Most Developers “get” artifacts, but most can’t clearly articulate what an artifact is or how it works. When I first started learning Jenkins, the definitions I found online left me more confused than I started.
The definition of an artifact from Jenkins themselves is: an artifact is an immutable file, generated during a Build or Pipeline run in Jenkins. These artifacts are then archived onto the Jenkins Controller for later use.
Makes sense right? No? Well…
Here’s a practical article that describes artifacts, what they are, how to build them, and where to store them.
What ARE Artifacts?
In a nutshell, when you build software, you are taking your code and your dependencies and making a single executable file. In Windows-based projects, these will be an .exe file. These .exe files are called “artifacts.”
Artifacts are files, like .exe and .dll, that are “attached” to a build in the CI (build automation) system. They are associated with one single build and represent data created from running a build.
With an artifact you can:
- Use the same exact code that was compiled and passed testing
- Download them as zip files and use them for deployment
Side note: All CI servers support artifacts 👍
How to Create an Artifact
In Jenkins, an artifact is created in either Freestyle projects or Pipeline projects.
- In Freestyle, add the “Archive the artifacts” post-build step
- In Pipeline, use the archiveArtifacts step.
These archived files will now be accessible from the Jenkins webpage so that they can be downloaded later.
Jenkins as an Artifact Repository
Jenkins is great for a lot of things, we’ve written a lot about it. However, it was not designed to be an artifact repository.
Jenkins keeps artifacts for a build only as long as the build log itself is kept. This means:
- Artifacts that you deployed to a server may be deleted
- There is no easy way to roll back if artifacts are deleted
- It’s unclear which Jenkins builds were deployed.
Not to mention, Jenkins artifacts are instantly associated with builds in projects (jobs). Therefore, renaming or recreating a project erases the related artifacts.
On a large team, it’s common to have multiple instances of Jenkins. This means, however, that there could be many or even too many places to search for artifacts. And if someone else renames a project, it’s possible you’ll be searching for lost artifacts forever…
The better option is to use a centralized artifact repository or packages.
3 Options for Storing Artifacts Outside of Jenkins
Like how it wasn’t designed to be an artifact repository, Jenkins also wasn’t designed as a storage tool for software assets. You can capture build artifacts as part of a Jenkins project, but these can quickly get lost in hundreds of other CI builds across hundreds of other projects.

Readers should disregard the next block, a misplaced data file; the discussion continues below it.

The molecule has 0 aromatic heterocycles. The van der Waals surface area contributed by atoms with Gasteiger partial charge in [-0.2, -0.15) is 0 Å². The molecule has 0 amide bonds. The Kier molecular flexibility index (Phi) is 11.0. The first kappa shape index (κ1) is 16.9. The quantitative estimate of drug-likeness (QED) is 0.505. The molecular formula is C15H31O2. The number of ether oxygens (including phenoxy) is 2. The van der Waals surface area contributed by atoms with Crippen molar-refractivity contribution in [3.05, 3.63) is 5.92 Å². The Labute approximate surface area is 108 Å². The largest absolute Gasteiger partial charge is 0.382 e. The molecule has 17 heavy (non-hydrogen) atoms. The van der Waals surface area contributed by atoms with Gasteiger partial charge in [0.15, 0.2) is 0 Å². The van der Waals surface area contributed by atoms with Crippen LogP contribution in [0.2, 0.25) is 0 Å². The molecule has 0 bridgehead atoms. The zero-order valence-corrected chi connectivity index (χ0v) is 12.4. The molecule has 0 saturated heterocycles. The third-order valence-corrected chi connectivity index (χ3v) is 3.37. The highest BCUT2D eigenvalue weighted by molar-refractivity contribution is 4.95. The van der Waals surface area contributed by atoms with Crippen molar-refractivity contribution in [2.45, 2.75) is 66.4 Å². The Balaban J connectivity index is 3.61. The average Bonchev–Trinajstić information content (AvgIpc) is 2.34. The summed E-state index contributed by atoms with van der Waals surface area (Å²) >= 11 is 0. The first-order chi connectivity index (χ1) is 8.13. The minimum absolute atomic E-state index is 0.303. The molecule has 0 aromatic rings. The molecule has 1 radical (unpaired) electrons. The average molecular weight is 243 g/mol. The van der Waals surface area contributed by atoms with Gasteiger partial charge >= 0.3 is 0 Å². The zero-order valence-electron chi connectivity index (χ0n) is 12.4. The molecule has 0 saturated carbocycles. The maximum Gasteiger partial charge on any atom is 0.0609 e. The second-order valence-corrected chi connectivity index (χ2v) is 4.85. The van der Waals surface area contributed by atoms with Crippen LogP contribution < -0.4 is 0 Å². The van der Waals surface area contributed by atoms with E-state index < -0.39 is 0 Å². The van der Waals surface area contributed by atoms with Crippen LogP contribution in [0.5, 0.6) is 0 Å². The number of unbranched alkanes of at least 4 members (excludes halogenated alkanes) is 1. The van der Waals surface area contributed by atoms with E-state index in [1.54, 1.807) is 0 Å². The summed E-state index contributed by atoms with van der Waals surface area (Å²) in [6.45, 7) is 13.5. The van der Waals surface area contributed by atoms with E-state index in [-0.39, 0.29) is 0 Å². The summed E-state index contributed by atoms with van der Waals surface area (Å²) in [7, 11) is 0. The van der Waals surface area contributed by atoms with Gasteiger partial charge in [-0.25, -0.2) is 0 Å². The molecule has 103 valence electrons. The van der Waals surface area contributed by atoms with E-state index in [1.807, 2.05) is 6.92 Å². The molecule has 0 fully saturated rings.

Storing release artifacts outside of Jenkins makes them much easier to find – and it saves on effort keeping Jenkins servers tidy.
Import artifacts to a dedicated CI tool
Using a dedicated Continuous Integration tool, like BuildMaster, means an artifact can be used throughout the CD process. A tool makes it easy to roll back to old versions whenever in case of production bugs.
Maven-based artifact repository
Maven is a useful tool, but its prime has passed since it was designed primarily for Java applications.
Maven projects are published to public “Maven Repositories;” web-based file shares. There are “index” files in these repositories that list what projects and versions are stored in the repository, as well as metadata files that describe what each project is.
It’s easier said than done; Maven can be confusing and difficult to use.
Publish universal packages
An alternative to Maven artifacts, universal packages are a single file that contains all your build artifacts plus a manifest file with the package’s name and version.
Install a package manager, like ProGet, on a server so you can see which package is installed where. And unlike using Maven-based artifacts, a package manager doesn’t require modification to your project or code.
Unlike artifacts, packages are “read-only,” Semantically Versioned, and have built-in metadata. The metadata tracks multiple fields like changes, authors, installs, and so on. It’s great for simplifying auditing and rollbacks.
Add ProGet as your Jenkins Artifact Repository
Ideally, you want to use a private Repository like ProGet to store your artifacts. A private repository means your proprietary artifacts, packages, and projects are accessible only to your team.
ProGet is self-managed on-premise, just like Jenkins. You can download it for free, and ProGet works on both Windows and Linux – also just like Jenkins. ProGet also has configurable retention rules, so you can define what should and shouldn’t be kept to conserve space on your servers.
It’s important to keep your build artifacts, so a tool like ProGet that can handle both Maven packages and Universal Packages is ideal. Check out our guide on how to configure Jenkins and ProGet to publish and deploy universal packages.
Try downloading ProGet today and set up a private repository for Free.